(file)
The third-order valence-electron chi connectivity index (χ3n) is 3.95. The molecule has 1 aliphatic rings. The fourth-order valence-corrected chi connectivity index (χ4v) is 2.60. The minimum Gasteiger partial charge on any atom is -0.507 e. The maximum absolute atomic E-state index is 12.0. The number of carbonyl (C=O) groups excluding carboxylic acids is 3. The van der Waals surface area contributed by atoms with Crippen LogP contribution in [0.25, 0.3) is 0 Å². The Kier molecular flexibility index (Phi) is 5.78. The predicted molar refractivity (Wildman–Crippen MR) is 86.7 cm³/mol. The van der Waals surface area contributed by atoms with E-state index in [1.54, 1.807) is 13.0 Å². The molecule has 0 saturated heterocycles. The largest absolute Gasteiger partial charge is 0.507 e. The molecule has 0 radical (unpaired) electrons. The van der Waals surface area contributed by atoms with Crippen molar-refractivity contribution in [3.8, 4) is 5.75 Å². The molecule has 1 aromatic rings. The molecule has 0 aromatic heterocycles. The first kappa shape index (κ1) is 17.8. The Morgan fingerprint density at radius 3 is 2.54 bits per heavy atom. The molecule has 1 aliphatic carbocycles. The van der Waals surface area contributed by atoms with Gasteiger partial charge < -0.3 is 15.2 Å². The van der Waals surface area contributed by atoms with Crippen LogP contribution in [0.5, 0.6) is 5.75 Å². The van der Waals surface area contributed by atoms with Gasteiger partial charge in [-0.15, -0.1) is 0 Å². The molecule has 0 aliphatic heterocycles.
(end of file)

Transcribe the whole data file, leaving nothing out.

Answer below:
The third-order valence-electron chi connectivity index (χ3n) is 3.95. The molecule has 1 aliphatic rings. The fourth-order valence-corrected chi connectivity index (χ4v) is 2.60. The minimum Gasteiger partial charge on any atom is -0.507 e. The maximum absolute atomic E-state index is 12.0. The number of carbonyl (C=O) groups excluding carboxylic acids is 3. The van der Waals surface area contributed by atoms with Crippen LogP contribution in [0.25, 0.3) is 0 Å². The Kier molecular flexibility index (Phi) is 5.78. The predicted molar refractivity (Wildman–Crippen MR) is 86.7 cm³/mol. The van der Waals surface area contributed by atoms with E-state index in [1.54, 1.807) is 13.0 Å². The molecule has 0 saturated heterocycles. The largest absolute Gasteiger partial charge is 0.507 e. The molecule has 0 radical (unpaired) electrons. The van der Waals surface area contributed by atoms with Crippen molar-refractivity contribution in [3.8, 4) is 5.75 Å². The molecule has 1 aromatic rings. The molecule has 0 aromatic heterocycles. The first kappa shape index (κ1) is 17.8. The Morgan fingerprint density at radius 3 is 2.54 bits per heavy atom. The molecule has 1 aliphatic carbocycles. The van der Waals surface area contributed by atoms with Gasteiger partial charge < -0.3 is 15.2 Å². The van der Waals surface area contributed by atoms with Crippen LogP contribution in [0.5, 0.6) is 5.75 Å². The van der Waals surface area contributed by atoms with Gasteiger partial charge in [-0.15, -0.1) is 0 Å². The molecule has 0 aliphatic heterocycles.